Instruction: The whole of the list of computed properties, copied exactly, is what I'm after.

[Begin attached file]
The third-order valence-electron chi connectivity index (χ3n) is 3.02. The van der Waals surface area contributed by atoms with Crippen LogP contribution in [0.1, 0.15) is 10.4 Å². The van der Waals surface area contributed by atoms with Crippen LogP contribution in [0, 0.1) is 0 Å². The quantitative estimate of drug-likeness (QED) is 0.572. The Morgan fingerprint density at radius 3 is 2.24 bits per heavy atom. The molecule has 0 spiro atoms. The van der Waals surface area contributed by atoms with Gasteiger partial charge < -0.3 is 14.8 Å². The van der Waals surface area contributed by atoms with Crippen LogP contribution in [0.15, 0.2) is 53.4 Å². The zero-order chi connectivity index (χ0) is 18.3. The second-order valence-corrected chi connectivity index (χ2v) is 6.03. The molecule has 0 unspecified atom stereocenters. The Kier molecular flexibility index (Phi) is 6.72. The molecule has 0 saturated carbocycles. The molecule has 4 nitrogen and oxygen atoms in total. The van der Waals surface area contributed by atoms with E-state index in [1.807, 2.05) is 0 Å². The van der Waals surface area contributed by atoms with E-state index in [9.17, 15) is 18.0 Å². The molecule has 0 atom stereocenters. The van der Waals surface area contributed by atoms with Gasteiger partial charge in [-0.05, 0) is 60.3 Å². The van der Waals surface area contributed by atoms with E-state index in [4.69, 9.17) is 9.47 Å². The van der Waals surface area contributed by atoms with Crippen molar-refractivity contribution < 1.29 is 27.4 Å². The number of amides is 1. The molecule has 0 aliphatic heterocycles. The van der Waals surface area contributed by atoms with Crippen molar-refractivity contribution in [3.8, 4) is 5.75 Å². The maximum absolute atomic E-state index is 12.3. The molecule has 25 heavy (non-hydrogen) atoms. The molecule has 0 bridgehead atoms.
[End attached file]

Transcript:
The third-order valence-electron chi connectivity index (χ3n) is 3.02. The van der Waals surface area contributed by atoms with Crippen LogP contribution in [0.1, 0.15) is 10.4 Å². The van der Waals surface area contributed by atoms with Crippen LogP contribution in [0, 0.1) is 0 Å². The quantitative estimate of drug-likeness (QED) is 0.572. The Morgan fingerprint density at radius 3 is 2.24 bits per heavy atom. The molecule has 0 spiro atoms. The van der Waals surface area contributed by atoms with Gasteiger partial charge < -0.3 is 14.8 Å². The van der Waals surface area contributed by atoms with Crippen LogP contribution in [0.15, 0.2) is 53.4 Å². The zero-order chi connectivity index (χ0) is 18.3. The second-order valence-corrected chi connectivity index (χ2v) is 6.03. The molecule has 0 unspecified atom stereocenters. The Kier molecular flexibility index (Phi) is 6.72. The molecule has 0 saturated carbocycles. The molecule has 4 nitrogen and oxygen atoms in total. The van der Waals surface area contributed by atoms with E-state index in [1.807, 2.05) is 0 Å². The van der Waals surface area contributed by atoms with E-state index in [9.17, 15) is 18.0 Å². The molecule has 0 atom stereocenters. The van der Waals surface area contributed by atoms with Gasteiger partial charge in [-0.05, 0) is 60.3 Å². The van der Waals surface area contributed by atoms with E-state index in [4.69, 9.17) is 9.47 Å². The van der Waals surface area contributed by atoms with Crippen molar-refractivity contribution < 1.29 is 27.4 Å². The number of amides is 1. The molecule has 0 aliphatic heterocycles. The van der Waals surface area contributed by atoms with Crippen molar-refractivity contribution in [3.8, 4) is 5.75 Å². The maximum absolute atomic E-state index is 12.3. The molecule has 25 heavy (non-hydrogen) atoms. The molecule has 0 bridgehead atoms.